It referred to the statistic that a privileged one percent of Americans owned 40 percent of the national wealth; in other words all the collected wealth of 99 percent of Americans amounted to substantially less than a privileged one percent.

Occupy camps spread across the country. If the middle class was unhealthy, and lacked chances of upward mobility, so the message went, then they would do whatever they had to do to take back public space and political power. Although Occupiers were usually legitimately struggling, they were playing at being hoboes. The movement's failure to respect the cultural and economic diversity within the 99 percent became a weakness.

Perhaps the initial Occupiers honestly believed, with the characteristic presumptiveness of White privilege, that a great victory in race had been summarily achieved. Such thinking suggested that class obviously trumped race, if a Black president was undercutting the middle class and bailing out the banks. Hence, they reasoned, the time was ripe to sharpen the distinction between opportunities offered the super wealthy and rest of us.

For Black Americans considering the Occupy movement, this was problematic. First of all, the Occupy camps suffered from troubles along race lines. Blacks were often in conflict with others in the movement over how to deal with the truly poor and the homeless. Difficulties accumulated as the indigent joined the movement, or in some cases flooded the camps. Many Occupiers were simply embarrassed by them. Efforts were made to expand the objectives of the movement to incorporate issues of gender, sexuality, race and homelessness. But they by and large remained ineffectual.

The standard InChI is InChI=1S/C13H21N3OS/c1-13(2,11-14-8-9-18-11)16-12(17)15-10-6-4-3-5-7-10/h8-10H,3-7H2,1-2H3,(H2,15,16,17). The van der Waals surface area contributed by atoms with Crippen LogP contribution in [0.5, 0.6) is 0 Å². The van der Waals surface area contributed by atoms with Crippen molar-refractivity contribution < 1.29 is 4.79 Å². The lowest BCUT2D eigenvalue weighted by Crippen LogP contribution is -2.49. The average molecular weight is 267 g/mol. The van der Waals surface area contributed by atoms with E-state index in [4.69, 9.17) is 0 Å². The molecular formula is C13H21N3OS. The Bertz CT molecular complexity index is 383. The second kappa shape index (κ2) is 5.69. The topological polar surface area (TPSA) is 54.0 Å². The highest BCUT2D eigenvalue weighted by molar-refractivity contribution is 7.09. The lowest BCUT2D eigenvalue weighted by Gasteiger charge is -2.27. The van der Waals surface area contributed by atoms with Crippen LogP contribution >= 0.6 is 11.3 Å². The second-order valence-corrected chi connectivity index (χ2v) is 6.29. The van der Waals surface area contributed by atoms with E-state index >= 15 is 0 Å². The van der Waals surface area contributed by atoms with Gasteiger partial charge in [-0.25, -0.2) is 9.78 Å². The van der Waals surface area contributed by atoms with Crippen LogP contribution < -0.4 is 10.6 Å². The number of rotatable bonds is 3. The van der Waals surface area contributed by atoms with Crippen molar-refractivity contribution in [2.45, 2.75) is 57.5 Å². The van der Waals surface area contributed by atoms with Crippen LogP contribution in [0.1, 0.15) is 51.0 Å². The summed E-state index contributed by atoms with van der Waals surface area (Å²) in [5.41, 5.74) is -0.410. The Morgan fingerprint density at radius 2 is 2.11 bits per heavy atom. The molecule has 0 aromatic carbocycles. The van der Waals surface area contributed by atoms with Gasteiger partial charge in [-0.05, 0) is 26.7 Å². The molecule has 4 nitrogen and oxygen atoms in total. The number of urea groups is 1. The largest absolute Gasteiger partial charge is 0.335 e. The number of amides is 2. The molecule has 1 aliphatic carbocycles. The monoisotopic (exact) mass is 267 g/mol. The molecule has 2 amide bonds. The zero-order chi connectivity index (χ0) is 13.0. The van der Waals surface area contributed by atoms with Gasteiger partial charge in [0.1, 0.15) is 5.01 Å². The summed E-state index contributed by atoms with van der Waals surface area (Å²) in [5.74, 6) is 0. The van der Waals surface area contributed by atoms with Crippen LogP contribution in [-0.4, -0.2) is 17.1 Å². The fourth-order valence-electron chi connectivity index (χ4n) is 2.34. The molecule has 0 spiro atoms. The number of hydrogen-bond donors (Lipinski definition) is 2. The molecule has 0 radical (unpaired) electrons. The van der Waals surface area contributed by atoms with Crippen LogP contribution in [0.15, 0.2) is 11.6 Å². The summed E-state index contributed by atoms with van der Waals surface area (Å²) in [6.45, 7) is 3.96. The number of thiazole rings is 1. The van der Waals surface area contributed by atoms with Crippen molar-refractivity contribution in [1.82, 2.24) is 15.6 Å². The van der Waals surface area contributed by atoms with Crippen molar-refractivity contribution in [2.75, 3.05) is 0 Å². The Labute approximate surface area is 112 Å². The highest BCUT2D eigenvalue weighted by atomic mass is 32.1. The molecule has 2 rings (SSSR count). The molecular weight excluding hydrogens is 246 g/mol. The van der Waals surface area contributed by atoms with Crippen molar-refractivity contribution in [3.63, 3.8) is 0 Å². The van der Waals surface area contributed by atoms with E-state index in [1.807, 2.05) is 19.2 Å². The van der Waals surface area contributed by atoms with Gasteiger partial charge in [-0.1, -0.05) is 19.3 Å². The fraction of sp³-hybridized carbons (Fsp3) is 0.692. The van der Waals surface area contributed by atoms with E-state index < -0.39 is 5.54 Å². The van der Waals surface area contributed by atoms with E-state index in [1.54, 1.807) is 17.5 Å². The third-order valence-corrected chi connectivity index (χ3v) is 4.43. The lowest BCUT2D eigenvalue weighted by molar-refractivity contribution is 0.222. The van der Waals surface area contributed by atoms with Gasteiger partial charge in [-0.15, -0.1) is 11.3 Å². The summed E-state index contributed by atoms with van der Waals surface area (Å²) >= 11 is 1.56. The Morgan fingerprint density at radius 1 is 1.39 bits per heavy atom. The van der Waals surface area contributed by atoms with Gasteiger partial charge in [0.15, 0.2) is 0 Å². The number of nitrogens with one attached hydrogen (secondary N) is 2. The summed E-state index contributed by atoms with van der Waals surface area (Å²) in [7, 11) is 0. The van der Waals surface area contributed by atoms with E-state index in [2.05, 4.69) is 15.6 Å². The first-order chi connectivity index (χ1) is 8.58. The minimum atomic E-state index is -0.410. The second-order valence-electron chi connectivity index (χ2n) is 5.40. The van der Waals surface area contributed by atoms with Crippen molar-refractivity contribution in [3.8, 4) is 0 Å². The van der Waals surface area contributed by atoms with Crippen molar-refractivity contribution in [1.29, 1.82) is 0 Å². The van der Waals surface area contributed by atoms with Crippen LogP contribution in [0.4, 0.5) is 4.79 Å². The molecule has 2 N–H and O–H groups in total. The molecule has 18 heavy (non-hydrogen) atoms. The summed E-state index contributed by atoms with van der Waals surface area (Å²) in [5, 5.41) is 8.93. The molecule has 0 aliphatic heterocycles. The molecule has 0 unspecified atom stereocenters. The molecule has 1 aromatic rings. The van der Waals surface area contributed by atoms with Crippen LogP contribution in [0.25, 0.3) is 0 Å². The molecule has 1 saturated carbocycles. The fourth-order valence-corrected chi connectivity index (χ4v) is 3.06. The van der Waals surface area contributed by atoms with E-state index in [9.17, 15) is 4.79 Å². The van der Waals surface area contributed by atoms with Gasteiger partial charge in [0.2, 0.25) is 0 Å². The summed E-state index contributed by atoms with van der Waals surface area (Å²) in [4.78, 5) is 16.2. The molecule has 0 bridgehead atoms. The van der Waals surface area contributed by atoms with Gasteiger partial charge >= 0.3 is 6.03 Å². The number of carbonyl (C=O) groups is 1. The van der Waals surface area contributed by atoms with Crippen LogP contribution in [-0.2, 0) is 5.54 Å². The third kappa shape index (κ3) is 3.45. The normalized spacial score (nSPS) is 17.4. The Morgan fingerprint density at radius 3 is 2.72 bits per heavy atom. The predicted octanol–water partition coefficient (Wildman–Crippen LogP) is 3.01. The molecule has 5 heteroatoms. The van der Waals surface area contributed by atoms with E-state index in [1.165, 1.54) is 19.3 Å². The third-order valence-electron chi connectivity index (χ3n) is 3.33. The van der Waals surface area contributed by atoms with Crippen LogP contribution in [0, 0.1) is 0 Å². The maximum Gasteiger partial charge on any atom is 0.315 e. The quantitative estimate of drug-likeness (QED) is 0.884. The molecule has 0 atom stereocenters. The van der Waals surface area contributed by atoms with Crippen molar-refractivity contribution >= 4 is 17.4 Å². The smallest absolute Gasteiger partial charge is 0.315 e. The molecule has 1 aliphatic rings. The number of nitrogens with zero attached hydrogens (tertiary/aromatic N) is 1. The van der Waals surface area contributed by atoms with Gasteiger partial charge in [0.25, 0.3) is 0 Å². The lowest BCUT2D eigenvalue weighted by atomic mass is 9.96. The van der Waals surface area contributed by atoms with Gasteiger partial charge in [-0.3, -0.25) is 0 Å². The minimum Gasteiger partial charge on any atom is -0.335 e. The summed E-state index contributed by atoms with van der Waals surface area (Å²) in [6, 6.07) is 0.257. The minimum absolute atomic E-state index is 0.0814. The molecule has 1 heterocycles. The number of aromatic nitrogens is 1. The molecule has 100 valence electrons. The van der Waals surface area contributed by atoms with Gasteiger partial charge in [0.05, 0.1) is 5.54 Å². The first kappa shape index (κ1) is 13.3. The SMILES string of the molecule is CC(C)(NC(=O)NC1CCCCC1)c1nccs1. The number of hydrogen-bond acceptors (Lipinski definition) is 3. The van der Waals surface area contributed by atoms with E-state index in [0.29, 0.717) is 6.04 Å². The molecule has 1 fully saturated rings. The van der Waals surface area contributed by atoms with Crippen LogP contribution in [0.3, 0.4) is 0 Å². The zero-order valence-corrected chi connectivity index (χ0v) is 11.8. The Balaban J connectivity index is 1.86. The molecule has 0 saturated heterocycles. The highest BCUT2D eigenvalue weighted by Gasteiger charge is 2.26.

The Occupy Movement asked Blacks to look at the power dynamics emanating from above, and critique a corporatocracy whose influence was rampant, unmerited and had to be reigned in by structural changes. But when Blacks in the movement looked at who really subsisted at the bottom of the 99 percent, was the overwhelming preponderance of people of color only a coincidence?

For all it merits, Occupy failed to appreciate that there could not be an end to racial politics without addressing the structural issues that had afflicted Blacks long before the housing crash. The question that haunted politically conscious Black Americans was not how could race still matter with Obama in the White House. The conundrum was how could a country that elected a Black president still passively let segregated ghettos, and large oases of socia-economic 'hopelessness remain intact? And turn a blind eye on the rates of Black child poverty and Black incarceration? How could Black people and Native Americans remain the most afflicted of the 99 percent? When we consider specific issues of discrimination, race still trumps class. How could America deny that Black lives mattered?